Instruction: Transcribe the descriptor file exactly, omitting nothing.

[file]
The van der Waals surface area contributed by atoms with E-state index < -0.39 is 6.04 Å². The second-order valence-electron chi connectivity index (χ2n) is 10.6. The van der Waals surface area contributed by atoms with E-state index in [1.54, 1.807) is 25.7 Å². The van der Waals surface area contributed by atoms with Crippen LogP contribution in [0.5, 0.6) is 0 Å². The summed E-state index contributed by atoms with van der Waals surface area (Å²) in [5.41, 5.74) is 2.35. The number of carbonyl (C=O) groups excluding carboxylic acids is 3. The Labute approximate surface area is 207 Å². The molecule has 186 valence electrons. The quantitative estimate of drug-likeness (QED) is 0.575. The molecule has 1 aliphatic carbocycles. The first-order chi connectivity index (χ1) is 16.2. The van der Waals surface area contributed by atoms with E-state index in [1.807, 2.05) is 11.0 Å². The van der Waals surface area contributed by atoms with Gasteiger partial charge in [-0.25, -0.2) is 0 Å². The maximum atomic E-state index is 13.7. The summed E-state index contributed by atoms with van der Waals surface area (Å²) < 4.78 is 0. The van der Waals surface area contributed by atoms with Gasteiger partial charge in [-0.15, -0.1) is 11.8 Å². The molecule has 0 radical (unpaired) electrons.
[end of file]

The van der Waals surface area contributed by atoms with E-state index < -0.39 is 6.04 Å². The second-order valence-electron chi connectivity index (χ2n) is 10.6. The van der Waals surface area contributed by atoms with E-state index in [1.54, 1.807) is 25.7 Å². The van der Waals surface area contributed by atoms with Crippen LogP contribution in [0.5, 0.6) is 0 Å². The summed E-state index contributed by atoms with van der Waals surface area (Å²) in [5.41, 5.74) is 2.35. The number of carbonyl (C=O) groups excluding carboxylic acids is 3. The Labute approximate surface area is 207 Å². The molecule has 186 valence electrons. The quantitative estimate of drug-likeness (QED) is 0.575. The molecule has 1 aliphatic carbocycles. The first-order chi connectivity index (χ1) is 16.2. The van der Waals surface area contributed by atoms with E-state index in [1.807, 2.05) is 11.0 Å². The van der Waals surface area contributed by atoms with Gasteiger partial charge in [-0.25, -0.2) is 0 Å². The maximum atomic E-state index is 13.7. The summed E-state index contributed by atoms with van der Waals surface area (Å²) < 4.78 is 0. The van der Waals surface area contributed by atoms with Gasteiger partial charge in [-0.15, -0.1) is 11.8 Å². The molecule has 0 radical (unpaired) electrons.